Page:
In the town, the population was spread out with 14.6% under the age of 18, 0.8% from 18 to 24, 23.8% from 25 to 44, 46.9% from 45 to 64, and 13.8% who were 65 years of age or older. The median age was 48 years. For every 100 females, there were 106.3 males. For every 100 females age 18 and over, there were 117.6 males.
The median income for a household in the town was $30,000, and the median income for a family was $46,250. Males had a median income of $37,500 versus $19,167 for females. The per capita income for the town was $19,182. There are 5.7% of the population living below the poverty line, including those under eighteens and over 64.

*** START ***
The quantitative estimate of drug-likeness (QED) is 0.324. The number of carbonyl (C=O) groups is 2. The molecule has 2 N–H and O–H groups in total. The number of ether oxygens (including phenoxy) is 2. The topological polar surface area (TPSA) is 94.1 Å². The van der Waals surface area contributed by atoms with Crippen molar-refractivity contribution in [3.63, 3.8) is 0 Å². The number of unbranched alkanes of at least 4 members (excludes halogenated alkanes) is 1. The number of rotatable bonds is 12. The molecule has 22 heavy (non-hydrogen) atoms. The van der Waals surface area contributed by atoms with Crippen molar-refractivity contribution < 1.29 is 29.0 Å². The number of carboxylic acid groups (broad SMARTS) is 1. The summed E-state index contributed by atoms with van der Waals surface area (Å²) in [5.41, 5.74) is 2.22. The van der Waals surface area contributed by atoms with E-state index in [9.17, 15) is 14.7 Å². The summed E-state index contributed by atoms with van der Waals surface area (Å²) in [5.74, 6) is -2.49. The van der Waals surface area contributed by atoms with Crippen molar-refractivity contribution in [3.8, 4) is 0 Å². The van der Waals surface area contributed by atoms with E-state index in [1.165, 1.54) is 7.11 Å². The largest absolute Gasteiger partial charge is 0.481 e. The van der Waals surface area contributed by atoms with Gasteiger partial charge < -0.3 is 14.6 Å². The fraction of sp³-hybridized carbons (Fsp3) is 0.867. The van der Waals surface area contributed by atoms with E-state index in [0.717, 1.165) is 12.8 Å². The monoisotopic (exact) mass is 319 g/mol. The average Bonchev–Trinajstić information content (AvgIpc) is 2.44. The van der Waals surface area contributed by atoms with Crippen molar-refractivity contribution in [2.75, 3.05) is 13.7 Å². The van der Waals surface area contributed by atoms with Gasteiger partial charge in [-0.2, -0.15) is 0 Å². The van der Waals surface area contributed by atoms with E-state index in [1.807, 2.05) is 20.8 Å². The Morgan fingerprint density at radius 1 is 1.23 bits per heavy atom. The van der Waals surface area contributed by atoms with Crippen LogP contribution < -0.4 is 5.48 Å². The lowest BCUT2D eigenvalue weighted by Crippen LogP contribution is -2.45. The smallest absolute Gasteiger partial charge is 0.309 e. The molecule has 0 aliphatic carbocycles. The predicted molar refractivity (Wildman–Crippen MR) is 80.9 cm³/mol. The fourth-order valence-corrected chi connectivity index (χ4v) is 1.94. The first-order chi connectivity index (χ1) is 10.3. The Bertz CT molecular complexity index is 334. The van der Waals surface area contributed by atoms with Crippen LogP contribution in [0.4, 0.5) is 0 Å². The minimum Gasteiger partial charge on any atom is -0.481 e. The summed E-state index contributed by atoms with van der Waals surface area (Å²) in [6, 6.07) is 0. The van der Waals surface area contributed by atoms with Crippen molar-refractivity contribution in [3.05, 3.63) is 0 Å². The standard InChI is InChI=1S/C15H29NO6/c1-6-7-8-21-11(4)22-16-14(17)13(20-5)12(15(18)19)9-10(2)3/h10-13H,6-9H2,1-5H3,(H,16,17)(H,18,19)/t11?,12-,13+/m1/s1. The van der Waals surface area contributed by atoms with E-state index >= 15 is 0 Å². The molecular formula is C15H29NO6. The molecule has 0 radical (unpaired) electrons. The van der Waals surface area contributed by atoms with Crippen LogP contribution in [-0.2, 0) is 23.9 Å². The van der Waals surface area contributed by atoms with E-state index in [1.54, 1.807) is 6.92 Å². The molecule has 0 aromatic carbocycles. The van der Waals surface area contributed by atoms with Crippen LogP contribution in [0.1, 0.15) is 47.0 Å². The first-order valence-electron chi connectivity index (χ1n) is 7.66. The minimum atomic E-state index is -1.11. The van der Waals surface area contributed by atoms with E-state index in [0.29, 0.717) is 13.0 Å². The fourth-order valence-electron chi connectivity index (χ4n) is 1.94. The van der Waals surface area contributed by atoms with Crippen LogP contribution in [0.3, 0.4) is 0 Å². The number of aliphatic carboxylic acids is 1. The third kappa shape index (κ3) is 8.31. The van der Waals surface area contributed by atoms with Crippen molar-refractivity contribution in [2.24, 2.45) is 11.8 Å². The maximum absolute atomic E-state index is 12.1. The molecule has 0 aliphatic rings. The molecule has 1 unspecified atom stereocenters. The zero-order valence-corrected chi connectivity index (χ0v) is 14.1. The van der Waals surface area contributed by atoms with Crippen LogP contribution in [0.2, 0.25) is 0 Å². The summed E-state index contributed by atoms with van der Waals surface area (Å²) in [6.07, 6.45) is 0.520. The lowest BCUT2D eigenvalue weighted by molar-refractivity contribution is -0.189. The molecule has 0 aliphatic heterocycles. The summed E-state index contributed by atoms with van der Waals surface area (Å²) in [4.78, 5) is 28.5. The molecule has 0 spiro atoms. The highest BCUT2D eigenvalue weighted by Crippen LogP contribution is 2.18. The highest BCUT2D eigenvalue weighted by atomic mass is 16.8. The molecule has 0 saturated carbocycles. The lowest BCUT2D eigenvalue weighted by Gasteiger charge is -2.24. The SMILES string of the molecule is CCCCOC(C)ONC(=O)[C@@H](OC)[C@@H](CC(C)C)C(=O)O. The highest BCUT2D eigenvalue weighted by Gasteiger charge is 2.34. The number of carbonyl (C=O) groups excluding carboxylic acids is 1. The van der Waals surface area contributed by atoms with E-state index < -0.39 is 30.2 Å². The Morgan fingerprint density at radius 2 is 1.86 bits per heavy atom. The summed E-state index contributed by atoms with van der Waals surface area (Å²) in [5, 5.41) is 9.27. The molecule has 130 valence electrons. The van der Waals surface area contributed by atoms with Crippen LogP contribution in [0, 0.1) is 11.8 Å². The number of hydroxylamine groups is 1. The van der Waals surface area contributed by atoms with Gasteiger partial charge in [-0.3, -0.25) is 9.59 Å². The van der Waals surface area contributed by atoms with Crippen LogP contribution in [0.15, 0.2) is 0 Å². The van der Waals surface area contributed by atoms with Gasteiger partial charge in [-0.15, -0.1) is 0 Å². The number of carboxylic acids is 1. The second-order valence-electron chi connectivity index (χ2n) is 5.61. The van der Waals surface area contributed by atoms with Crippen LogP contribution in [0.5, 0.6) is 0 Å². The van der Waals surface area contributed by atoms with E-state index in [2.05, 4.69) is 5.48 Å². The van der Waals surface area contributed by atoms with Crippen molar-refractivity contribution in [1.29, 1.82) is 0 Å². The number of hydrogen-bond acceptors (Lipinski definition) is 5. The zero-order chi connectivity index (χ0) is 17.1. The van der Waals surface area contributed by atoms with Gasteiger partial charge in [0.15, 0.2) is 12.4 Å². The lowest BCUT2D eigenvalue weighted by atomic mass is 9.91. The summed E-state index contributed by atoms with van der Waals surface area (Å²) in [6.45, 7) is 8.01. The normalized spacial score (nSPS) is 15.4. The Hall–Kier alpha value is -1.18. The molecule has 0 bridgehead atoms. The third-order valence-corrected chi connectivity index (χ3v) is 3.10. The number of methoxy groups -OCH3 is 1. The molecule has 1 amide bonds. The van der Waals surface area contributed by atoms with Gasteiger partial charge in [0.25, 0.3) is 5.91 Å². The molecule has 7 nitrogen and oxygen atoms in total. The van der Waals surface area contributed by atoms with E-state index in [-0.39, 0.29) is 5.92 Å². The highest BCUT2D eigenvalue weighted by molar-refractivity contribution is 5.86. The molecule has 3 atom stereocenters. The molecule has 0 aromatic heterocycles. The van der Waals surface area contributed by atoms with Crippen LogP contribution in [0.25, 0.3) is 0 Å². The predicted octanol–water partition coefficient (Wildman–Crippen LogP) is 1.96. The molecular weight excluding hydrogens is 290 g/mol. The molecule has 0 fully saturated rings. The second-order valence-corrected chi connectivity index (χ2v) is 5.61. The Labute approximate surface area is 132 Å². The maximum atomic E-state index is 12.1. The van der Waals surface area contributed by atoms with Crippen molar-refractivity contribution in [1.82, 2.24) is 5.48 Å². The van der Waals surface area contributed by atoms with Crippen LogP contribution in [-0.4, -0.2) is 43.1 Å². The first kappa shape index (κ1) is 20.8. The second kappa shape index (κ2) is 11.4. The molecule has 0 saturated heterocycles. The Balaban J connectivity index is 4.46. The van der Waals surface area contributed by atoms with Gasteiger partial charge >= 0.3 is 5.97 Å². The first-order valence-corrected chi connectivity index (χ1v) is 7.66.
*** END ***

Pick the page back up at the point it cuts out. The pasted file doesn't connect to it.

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Henry Plummer (1832–1864) was a prospector, lawman, and outlaw in the American West in the 1850s and 1860s, who was known to have killed several men, some in what was considered self-defense. He was elected sheriff of Bannack, Montana from 1863 to 1864, during which period he was accused of being the leader of a "road agent" gang of outlaws known as the "Innocents," which preyed on shipments from Virginia City to other areas. In response some leaders in Virginia City formed the Vigilance Committee of Alder Gulch, and began to take action against Plummer's gang, gaining confessions from a couple of men they arrested in early January 1864. On January 10, 1864 Plummer and two associates were arrested in Bannack by a company of the Vigilantes and summarily hanged.